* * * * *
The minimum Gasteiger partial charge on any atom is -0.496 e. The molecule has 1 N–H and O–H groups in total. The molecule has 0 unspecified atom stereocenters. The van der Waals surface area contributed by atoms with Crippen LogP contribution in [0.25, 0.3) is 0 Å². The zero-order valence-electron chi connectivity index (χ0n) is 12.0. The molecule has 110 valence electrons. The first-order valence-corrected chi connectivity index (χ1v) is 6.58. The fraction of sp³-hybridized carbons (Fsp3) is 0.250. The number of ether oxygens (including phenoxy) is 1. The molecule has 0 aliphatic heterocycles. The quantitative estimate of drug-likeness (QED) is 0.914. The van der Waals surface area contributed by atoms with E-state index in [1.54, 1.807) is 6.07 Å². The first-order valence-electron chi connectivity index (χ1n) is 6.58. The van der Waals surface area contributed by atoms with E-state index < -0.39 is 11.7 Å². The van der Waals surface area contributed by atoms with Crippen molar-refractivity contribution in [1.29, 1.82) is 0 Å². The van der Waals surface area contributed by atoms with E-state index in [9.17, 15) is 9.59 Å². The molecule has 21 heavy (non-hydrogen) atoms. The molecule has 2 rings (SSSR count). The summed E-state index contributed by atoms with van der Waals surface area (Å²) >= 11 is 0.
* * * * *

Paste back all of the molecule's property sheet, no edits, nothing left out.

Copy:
The minimum Gasteiger partial charge on any atom is -0.496 e. The molecule has 1 N–H and O–H groups in total. The molecule has 0 unspecified atom stereocenters. The van der Waals surface area contributed by atoms with Crippen LogP contribution in [0.25, 0.3) is 0 Å². The zero-order valence-electron chi connectivity index (χ0n) is 12.0. The molecule has 110 valence electrons. The first-order valence-corrected chi connectivity index (χ1v) is 6.58. The fraction of sp³-hybridized carbons (Fsp3) is 0.250. The number of ether oxygens (including phenoxy) is 1. The molecule has 0 aliphatic heterocycles. The quantitative estimate of drug-likeness (QED) is 0.914. The van der Waals surface area contributed by atoms with E-state index in [1.54, 1.807) is 6.07 Å². The first-order valence-electron chi connectivity index (χ1n) is 6.58. The van der Waals surface area contributed by atoms with E-state index < -0.39 is 11.7 Å². The van der Waals surface area contributed by atoms with Crippen molar-refractivity contribution in [1.29, 1.82) is 0 Å². The van der Waals surface area contributed by atoms with E-state index in [9.17, 15) is 9.59 Å². The molecule has 21 heavy (non-hydrogen) atoms. The molecule has 2 rings (SSSR count). The summed E-state index contributed by atoms with van der Waals surface area (Å²) >= 11 is 0.